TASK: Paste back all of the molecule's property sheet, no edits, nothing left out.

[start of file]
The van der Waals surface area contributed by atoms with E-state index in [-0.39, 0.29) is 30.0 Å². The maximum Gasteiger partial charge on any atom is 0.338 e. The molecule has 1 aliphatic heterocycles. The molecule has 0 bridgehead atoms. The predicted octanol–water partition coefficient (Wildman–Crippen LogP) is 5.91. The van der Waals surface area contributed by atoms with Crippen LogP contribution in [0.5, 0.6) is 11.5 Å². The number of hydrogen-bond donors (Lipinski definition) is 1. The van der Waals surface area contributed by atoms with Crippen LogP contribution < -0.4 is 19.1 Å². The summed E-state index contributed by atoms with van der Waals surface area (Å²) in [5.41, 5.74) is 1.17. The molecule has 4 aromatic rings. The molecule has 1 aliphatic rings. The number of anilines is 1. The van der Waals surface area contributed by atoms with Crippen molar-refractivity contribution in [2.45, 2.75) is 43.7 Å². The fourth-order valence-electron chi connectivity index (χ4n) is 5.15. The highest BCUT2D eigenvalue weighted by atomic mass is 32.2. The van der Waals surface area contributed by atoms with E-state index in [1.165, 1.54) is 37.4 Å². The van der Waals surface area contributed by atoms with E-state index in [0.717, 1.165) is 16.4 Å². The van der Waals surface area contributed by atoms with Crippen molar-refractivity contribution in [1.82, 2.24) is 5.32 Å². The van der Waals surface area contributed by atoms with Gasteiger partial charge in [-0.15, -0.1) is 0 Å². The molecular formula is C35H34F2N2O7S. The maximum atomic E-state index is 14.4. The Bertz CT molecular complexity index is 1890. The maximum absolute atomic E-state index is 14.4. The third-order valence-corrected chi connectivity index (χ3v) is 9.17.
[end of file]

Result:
The van der Waals surface area contributed by atoms with E-state index in [-0.39, 0.29) is 30.0 Å². The maximum Gasteiger partial charge on any atom is 0.338 e. The molecule has 1 aliphatic heterocycles. The molecule has 0 bridgehead atoms. The predicted octanol–water partition coefficient (Wildman–Crippen LogP) is 5.91. The van der Waals surface area contributed by atoms with Crippen LogP contribution in [0.5, 0.6) is 11.5 Å². The number of hydrogen-bond donors (Lipinski definition) is 1. The van der Waals surface area contributed by atoms with Crippen LogP contribution < -0.4 is 19.1 Å². The summed E-state index contributed by atoms with van der Waals surface area (Å²) in [5.41, 5.74) is 1.17. The molecule has 4 aromatic rings. The molecule has 1 aliphatic rings. The number of anilines is 1. The van der Waals surface area contributed by atoms with Crippen molar-refractivity contribution in [2.45, 2.75) is 43.7 Å². The fourth-order valence-electron chi connectivity index (χ4n) is 5.15. The highest BCUT2D eigenvalue weighted by atomic mass is 32.2. The van der Waals surface area contributed by atoms with E-state index in [1.165, 1.54) is 37.4 Å². The van der Waals surface area contributed by atoms with E-state index in [0.717, 1.165) is 16.4 Å². The van der Waals surface area contributed by atoms with Crippen molar-refractivity contribution in [1.82, 2.24) is 5.32 Å². The van der Waals surface area contributed by atoms with Gasteiger partial charge in [-0.15, -0.1) is 0 Å². The molecular formula is C35H34F2N2O7S. The maximum atomic E-state index is 14.4. The Bertz CT molecular complexity index is 1890. The maximum absolute atomic E-state index is 14.4. The third-order valence-corrected chi connectivity index (χ3v) is 9.17.